"I shot the child by mistake, I thought I was being hijacked."
This is what a man told the stepmother of his son, Luyanda Themba Tshabalala, who was mistakenly shot on Tuesday night on his school ground, shortly after attending night classes in Ennerdale.
The 50-year-old man accidentally shot his son, thinking he was being hijacked.
Sibongile Tshabalala, 47, said she was getting ready for bed at around 21:00 when she got worried that her husband, who had gone to fetch Luyanda from night classes at Fred Norman Secondary School, had not returned home.
"Earlier, he told his father that there were evening classes and asked him to please take him. So, as he always did, his dad took him to school and then came back home."
At around 20:00, because Luyanda had said they would be done by 20:00, his father returned to the school to fetch him.
"When he got there, he parked inside the Fred Norman Secondary premises and waited. While he was waiting, he fell asleep because he had returned from working on a construction site, so he was tired. He fell asleep."
Tshabalala said Luyanda had called his father, while he was asleep in the car.
"My husband said he had found three missed calls from Luyanda. He did not hear the phone."
Luyanda recognised his father's vehicle and headed towards the vehicle.
"When he got to the car, he tried to open the door, but his father had locked the car. He couldn't open the car, so then he began shaking it. When my husband woke up, he saw someone who looked like he was trying to hijack him, so he got a fright and reached for his gun.
"He then fired a shot. During that time, the child was screaming, 'Dad, it is me Themba.' But by that time, he had already shot at him."
"The child then collapsed," she said.
'Gogo, I am off to school'
People in the area at the time were shocked, scared into stillness after witnessing the incident.
Luyanda's father quickly picked his son up and put him in the back seat of the car and tried to drive to the nearest hospital, all while trying to call for an ambulance, but with no luck. After getting lost along the way, he eventually arrived at a healthcare facility and handed his son over.
"He waited outside. They then told him that the boy had left us."
Tshabalala said, around 21:00, she was getting ready for bed and was wondering where her husband had been.
"When he got home he said, 'I shot the child by mistake, I thought I was being hijacked.' Because we live in an area where there are a lot of bad things that happen, we are always scared.
"He said he just opened his eyes and the car was shaking… That is how the child was shot… by mistake."
She said her husband was used to taking Luyanda to night classes, but he had been exhausted on Tuesday night.
"He came home with clothes with cement. He is still wearing those clothes."
Describing her husband's relationship with his son, she said: "They got along very well. He is a father who loves his four children very much."
Pointing at her several of Luyanda's trophies decked on the shelf, she said he was a very bright child.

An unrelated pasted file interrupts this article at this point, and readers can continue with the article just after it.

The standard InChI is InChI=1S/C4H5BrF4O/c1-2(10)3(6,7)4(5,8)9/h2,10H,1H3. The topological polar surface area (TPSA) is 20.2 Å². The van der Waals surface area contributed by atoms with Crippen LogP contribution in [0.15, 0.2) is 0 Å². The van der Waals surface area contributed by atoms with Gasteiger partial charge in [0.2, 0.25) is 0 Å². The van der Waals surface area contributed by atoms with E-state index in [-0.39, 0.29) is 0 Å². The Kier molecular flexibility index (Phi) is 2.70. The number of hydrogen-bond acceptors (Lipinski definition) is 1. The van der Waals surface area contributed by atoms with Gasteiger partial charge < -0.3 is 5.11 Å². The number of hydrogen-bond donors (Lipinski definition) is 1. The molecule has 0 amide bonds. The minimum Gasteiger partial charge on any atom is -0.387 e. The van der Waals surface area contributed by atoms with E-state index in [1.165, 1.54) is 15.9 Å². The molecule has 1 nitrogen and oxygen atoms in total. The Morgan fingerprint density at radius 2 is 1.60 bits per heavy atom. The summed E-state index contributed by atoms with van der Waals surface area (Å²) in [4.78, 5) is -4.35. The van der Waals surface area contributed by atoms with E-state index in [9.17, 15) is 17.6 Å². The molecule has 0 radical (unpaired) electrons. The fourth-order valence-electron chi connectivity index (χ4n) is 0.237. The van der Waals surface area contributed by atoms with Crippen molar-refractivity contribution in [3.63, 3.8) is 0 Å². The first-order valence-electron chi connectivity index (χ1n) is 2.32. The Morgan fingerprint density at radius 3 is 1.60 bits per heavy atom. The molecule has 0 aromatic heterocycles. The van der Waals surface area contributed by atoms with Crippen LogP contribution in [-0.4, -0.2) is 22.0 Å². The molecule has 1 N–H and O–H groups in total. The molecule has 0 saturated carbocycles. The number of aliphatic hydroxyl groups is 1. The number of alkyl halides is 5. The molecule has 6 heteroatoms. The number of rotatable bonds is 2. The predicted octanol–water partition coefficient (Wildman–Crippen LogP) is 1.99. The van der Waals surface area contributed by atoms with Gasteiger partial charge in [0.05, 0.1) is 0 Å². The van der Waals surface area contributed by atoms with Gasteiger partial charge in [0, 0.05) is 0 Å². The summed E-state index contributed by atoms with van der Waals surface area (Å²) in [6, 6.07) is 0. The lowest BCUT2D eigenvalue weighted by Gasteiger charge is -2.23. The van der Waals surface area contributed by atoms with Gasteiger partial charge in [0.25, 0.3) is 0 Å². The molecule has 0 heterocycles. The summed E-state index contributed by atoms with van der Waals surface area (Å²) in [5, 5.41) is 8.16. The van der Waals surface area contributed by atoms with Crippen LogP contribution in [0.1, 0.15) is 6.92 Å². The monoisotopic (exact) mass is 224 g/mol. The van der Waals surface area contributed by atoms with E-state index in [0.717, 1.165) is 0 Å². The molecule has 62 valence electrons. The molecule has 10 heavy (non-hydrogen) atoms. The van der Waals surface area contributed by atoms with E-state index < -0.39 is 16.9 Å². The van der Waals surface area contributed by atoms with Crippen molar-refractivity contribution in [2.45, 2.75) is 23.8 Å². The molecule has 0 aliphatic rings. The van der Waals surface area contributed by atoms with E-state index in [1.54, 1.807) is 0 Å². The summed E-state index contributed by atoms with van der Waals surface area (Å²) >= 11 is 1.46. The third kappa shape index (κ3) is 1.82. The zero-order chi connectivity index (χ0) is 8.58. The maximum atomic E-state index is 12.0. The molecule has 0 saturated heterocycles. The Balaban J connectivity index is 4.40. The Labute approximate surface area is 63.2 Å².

"He was someone who loved his school work, he was very respectful, he was very quiet and was never someone who liked fighting."
Luyanda's devastated grandmother Victoria Makhanya said she was very hurt.
To enable subtitles turn it on under settings on the video
"Even when I was coming this morning, I could not help it, I cried alone. I was not even able to pack the clothes to come here. The way this child loved me, when I came to visit, he used to hug me."
At night, Luyanda would bid the 75-year-old goodnight and when he left to go to school in the morning he would say: "Gogo, I am off to school."
'I cannot say what exactly happened'
Gauteng education department spokesperson Steve Mabona said they were shocked and saddened to hear about the incident.
"We are not sure of what transpired, but the police would be in a position to share with us the details of what may have led to the incident and what happened."
Mabona said the department was supporting the schooling community, as well as the Luyanda's family.
"We have offered assistance and support, as we would normally do as the department… A loss of a child is quite difficult and we say condolences to the family and the schooling community as a whole," he said.
Captain Mpande Khoza, from the Soweto West Cluster, said a case of murder had been opened.
The father is expected to appear at the Protea Magistrate's Court on Thursday.
"I cannot say what exactly happened. What we know is the version that we were given to us by the father," Khoza said.
He said it would be difficult for him to say whether the father was in a sober state of mind when the incident happened, because blood tests taken still needed to be processed in a laboratory.
"We are investigating all angles. We cannot only rely on the stories we were told by the father. We have to come up with a different version so that we can determine whether it was murder, negligence, intentional murder, or whether it was a mistake, as he said," Khoza said.